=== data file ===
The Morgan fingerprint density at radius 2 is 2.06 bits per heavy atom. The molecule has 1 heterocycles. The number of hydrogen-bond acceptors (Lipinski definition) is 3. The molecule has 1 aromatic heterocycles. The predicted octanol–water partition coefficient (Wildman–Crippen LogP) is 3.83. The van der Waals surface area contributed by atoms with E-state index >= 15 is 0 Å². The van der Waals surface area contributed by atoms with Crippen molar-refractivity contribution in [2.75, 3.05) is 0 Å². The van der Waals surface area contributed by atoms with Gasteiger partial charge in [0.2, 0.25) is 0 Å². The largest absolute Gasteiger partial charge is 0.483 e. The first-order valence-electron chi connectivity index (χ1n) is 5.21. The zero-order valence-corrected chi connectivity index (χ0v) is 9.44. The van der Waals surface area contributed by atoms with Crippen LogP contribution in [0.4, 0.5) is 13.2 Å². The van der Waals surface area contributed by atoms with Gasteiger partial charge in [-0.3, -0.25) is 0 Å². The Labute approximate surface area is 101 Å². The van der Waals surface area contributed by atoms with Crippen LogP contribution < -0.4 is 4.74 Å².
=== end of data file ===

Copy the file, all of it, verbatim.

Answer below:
The Morgan fingerprint density at radius 2 is 2.06 bits per heavy atom. The molecule has 1 heterocycles. The number of hydrogen-bond acceptors (Lipinski definition) is 3. The molecule has 1 aromatic heterocycles. The predicted octanol–water partition coefficient (Wildman–Crippen LogP) is 3.83. The van der Waals surface area contributed by atoms with E-state index >= 15 is 0 Å². The van der Waals surface area contributed by atoms with Crippen molar-refractivity contribution in [2.75, 3.05) is 0 Å². The van der Waals surface area contributed by atoms with Gasteiger partial charge in [0.2, 0.25) is 0 Å². The largest absolute Gasteiger partial charge is 0.483 e. The first-order valence-electron chi connectivity index (χ1n) is 5.21. The zero-order valence-corrected chi connectivity index (χ0v) is 9.44. The van der Waals surface area contributed by atoms with Crippen LogP contribution in [0.4, 0.5) is 13.2 Å². The van der Waals surface area contributed by atoms with Gasteiger partial charge in [-0.3, -0.25) is 0 Å². The Labute approximate surface area is 101 Å². The van der Waals surface area contributed by atoms with Crippen LogP contribution < -0.4 is 4.74 Å².